A backbench MP has proposed an Anxiety in Schools (Environmental Concerns) bill which includes guidance for schools on how to reduce their students' anxiety about the environment. This is in response to surveys (and anecdotal evidence) which indicate that, to one extent or another, eco-anxiety is affecting well over a third of young people.
No doubt the DfE will resist this with its usual patrician indifference. But it really should take it seriously as too many youngsters seem to think that the planet is doomed. This mood is exacerbated by Greta Thunberg's limited range of responses to the issues, and she is soon to have her own BBC programmes to advance her theories. Heaven help us.
It seems clear that most schools have not responded well to the challenge they face from their student activists who are calling (they used to be on the streets every month) for actions. Too many schools are hiding behind what DfE ministers say about how the national curriculum covers the climate and ecological issues. The Rt Hon Nick Gibb MP must be tired of writing the same old response about how well this is done. I have my own collection of his efforts, and I've tried selling these gems on ebay but there are no takers.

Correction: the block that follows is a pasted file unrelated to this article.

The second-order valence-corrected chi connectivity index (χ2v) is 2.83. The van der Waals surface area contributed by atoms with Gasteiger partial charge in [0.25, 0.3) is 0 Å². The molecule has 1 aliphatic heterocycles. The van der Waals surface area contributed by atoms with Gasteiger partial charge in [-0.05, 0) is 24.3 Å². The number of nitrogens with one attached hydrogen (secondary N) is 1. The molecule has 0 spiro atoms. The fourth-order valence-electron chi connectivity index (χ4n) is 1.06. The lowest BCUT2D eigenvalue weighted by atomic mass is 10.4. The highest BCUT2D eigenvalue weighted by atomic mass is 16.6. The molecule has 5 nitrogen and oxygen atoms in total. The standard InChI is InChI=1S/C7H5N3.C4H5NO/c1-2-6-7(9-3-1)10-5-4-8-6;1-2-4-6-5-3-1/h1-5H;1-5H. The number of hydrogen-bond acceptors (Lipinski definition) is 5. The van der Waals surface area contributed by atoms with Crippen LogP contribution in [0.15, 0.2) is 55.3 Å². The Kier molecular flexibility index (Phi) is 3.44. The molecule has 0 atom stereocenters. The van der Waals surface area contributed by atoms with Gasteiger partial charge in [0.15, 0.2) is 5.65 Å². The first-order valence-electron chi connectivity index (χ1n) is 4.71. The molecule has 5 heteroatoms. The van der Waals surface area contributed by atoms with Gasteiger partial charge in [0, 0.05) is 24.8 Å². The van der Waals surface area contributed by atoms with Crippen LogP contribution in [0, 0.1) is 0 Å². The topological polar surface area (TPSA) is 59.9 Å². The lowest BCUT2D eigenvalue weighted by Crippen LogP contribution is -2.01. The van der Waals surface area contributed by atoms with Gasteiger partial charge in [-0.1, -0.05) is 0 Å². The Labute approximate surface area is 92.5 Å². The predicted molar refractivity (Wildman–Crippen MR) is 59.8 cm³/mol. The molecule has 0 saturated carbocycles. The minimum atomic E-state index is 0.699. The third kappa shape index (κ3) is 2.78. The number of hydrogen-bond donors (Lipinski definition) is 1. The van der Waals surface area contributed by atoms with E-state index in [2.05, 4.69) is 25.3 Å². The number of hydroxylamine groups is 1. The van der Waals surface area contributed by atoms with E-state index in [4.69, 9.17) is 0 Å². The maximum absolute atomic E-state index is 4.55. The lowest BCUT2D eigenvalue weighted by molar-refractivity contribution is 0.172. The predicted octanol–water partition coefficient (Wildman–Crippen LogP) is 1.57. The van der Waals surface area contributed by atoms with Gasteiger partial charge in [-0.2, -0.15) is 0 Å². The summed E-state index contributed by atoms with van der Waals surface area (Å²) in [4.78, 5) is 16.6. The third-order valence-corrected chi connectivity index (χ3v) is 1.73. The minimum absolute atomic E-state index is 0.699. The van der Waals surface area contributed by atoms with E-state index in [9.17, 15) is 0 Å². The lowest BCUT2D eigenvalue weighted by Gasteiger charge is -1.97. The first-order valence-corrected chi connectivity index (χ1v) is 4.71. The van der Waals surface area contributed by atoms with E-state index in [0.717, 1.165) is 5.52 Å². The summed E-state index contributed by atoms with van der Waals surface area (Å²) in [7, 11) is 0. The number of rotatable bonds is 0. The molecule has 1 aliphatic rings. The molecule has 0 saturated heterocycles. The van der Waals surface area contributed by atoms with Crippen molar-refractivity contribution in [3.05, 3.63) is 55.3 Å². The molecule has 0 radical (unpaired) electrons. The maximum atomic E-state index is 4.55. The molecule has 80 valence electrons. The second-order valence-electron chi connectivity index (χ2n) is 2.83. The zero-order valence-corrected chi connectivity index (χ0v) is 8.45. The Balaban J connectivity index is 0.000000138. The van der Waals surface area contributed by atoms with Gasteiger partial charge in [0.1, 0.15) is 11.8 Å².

Overt advice to schools is overdue. This could have five overlapping elements: advice about ...
– reforming the curriculum (formal, informal and hidden)
– running the school in a more sustainable way
– confronting and combatting student anxiety
– helping teachers deal with students' questions
– giving practical advice to students about taking action themselves at home and abroad.